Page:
By Dr. Robert R. Seyda


CHAPTER TWO (Lesson 1) 03/24/21

2:1a My dear children, I am writing this to you so that you will stay away from sin. But if you do sin, there is an Advocate to plead your case before your Father in heaven – His name is Jesus the Anointed One who always does what’s right.


This idea of a mediator between humanity and God was not new to John’s selected readers for this letter. In Rabbi Eliezer’s book on ethics, the son of Yaakov (Jacob) is quoted as saying: “He who fulfills one mitzvah (commandment), acquires for himself one angel-advocate; he who commits one transgression, acquires against himself one angel-accuser.” Repentance and good deeds are a shield against retribution. Rabbi Yochanan, the Sandal-Maker, would say: “Every gathered that is for heaven’s sake will endure; that which is not for heaven’s sake, will not survive.”[1]

Furthermore, one Rabbi taught that whoever ascends the scaffold to be punished [hung], if he has great advocates, he is saved, but if not, he is lost. And these are man’s advocates: repentance and good deeds. Even if nine hundred and ninety-nine argue for his guilt, God will save him while one pleads for his favor.[2] [3]

The Apostle Paul seems to have had the same emotion when he wrote the Corinthians, telling them that he was not trying to make them feel ashamed but was writing to advise them as a father would his children. They may have thousands of Bible teachers, but they didn’t have many fathers. Like Paul, through the Good News, John became their father in the Anointed One Jesus.[4]

Furthermore, John is quick to let them know that, as the Psalmist said,[5] that he was writing them so that they would not let their sinful tendencies overcome them, so they ended up transgressing against God and His teachings. The Psalmist warned them that as they stand before the Lord in reverence, think about what they were planning to do. But John now tells his readers that there is someone who stands before the heavenly Father who will do that for them.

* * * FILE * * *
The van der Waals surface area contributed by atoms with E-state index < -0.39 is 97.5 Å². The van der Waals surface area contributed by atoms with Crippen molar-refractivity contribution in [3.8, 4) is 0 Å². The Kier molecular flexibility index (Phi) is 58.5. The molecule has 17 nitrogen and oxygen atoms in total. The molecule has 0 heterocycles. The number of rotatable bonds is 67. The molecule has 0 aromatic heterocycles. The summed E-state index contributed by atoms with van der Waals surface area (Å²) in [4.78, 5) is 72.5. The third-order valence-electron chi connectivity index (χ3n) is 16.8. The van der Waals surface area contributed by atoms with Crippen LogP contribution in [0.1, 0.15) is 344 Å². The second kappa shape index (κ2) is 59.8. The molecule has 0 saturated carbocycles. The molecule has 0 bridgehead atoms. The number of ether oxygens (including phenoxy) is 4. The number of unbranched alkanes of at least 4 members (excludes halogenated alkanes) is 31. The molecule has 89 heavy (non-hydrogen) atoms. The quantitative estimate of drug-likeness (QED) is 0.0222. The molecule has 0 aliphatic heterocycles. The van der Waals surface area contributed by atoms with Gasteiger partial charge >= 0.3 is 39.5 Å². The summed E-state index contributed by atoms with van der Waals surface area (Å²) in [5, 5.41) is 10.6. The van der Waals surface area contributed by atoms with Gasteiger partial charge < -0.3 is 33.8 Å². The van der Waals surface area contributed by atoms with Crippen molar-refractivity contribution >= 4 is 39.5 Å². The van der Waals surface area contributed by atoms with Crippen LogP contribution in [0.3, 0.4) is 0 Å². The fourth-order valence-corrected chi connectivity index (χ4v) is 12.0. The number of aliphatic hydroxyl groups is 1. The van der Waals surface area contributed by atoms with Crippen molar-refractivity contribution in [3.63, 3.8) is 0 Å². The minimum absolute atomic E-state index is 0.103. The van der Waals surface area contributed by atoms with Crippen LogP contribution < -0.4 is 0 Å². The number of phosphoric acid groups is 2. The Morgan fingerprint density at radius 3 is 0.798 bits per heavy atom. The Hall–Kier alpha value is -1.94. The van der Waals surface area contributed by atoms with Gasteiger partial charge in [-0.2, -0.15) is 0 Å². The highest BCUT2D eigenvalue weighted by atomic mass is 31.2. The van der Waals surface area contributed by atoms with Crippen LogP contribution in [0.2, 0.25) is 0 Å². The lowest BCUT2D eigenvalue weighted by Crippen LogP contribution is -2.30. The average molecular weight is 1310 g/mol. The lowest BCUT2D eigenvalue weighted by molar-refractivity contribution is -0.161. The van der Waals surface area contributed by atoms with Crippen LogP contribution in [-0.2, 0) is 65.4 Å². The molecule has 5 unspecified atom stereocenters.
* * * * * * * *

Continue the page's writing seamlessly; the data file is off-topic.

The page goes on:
Perhaps John was reminded of God’s instructions to the prophet Ezekiel about warning His people not to dismiss the oncoming spirit of wickedness. God told Ezekiel that by alerting them so that they repent, he too would live and would have saved his life also.[6] Paul had a similar message for the believers in Rome when he wrote to them that anyone who is in the Anointed One Jesus is not judged guilty. That is because, in the Anointed One Jesus, the law of the Spirit brought them life and made them free from the Law that brings sin and death. Furthermore, the Spirit they received does not make them slaves of the Law through fear, but children of God in love.[7] It is the message John wanted those he wrote to understand.

No doubt, John was hoping and praying that his message would have the same effect as Paul’s plea for the Corinthians that they would come back to the right way of thinking and stop sinning. Perhaps some of them didn’t have a personal relationship with God, and should be ashamed of themselves.[8] I’m certain that in the heart of every pastor, there is that same fear even those same people have heard sermon after sermon on God’s grace and forgiveness. Honestly, there was such a spirit of insubordination in Ephesus, where John would pastor, that Paul warned them not to sin by nursing their grudges against other believers. Don’t let the sun go down with you still angry – get over it quickly.[9]